44 IPv6 & Packet Tracer 44 © 2009 Cisco Systems, Inc. All rights reserved. Cisco Public List of Activities in IPv6 and Packet Tracer  Broken Networks 3 Router-IPv6 RIP-broken1.pkt IPv6 RIP-broken2.pkt  Unconfigured Network Unconfigured.pkt (Configured.pkt included for reference)  Dual Stack Dual stack-both IPv6 and IPv4.pkt  Upgrade IOS for PT 2620XM to support IPv6 Upgrading IOS of Packet Tracer 2620XM router.doc Upgrading IOS of Packet Tracer 2620XM router_ANSWERS.doc No pkt file

45 IPv6 & Packet Tracer 45 © 2009 Cisco Systems, Inc. All rights reserved. Cisco Public Obtaining Conference Materials  Go to https://cisco.webex.com/meet/kaldersohttps://cisco.webex.com/meet/kalderso  Click the Files tab  Select the + to expand the “2009USAcadConf” folder, OR  Select the + to expand the “2010USAcadConf” folder (It will be posted after completion of all conferences)  Download the files you want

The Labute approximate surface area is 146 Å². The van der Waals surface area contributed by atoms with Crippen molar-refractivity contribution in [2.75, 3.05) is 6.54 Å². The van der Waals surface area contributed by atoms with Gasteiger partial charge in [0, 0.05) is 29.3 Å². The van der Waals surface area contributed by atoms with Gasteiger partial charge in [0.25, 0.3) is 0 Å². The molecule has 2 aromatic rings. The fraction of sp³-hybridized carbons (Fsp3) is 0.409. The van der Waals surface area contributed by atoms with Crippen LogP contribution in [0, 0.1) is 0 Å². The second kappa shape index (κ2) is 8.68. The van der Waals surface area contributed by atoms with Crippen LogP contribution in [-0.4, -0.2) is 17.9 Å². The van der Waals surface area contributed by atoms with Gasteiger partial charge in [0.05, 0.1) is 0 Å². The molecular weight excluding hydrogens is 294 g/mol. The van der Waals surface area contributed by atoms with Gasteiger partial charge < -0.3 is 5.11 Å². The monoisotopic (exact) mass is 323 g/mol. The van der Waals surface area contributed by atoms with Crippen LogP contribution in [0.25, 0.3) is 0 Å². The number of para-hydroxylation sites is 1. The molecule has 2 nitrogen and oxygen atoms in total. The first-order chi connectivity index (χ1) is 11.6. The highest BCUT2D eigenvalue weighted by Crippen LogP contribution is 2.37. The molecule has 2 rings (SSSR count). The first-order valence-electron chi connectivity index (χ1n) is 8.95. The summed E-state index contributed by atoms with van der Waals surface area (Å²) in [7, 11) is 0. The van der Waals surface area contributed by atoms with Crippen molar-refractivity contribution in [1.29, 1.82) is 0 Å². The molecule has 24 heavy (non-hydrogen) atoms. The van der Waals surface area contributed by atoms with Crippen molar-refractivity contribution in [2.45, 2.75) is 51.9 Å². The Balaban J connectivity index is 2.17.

46 IPv6 & Packet Tracer 46 © 2009 Cisco Systems, Inc. All rights reserved. Cisco Public Obtaining Conference Materials  Login to the 2010 Virtual Academy Conference Login  In the Resource Room, session materials are posted for each conference separately Another method, for 2010 materials

47 IPv6 & Packet Tracer 47 © 2009 Cisco Systems, Inc. All rights reserved. Cisco Public Topics Not Covered Here … … but check the additional resources I’ve referenced

48 IPv6 & Packet Tracer 48 © 2009 Cisco Systems, Inc. All rights reserved. Cisco Public Topics Covered in Other Resources  Why IPv6, and why not NAT?  Time frame for implementation  Details of the parts of the address  Special addresses  Type and scope of addresses  Details of packet header  Neighbor discovery See the links to resources and additional information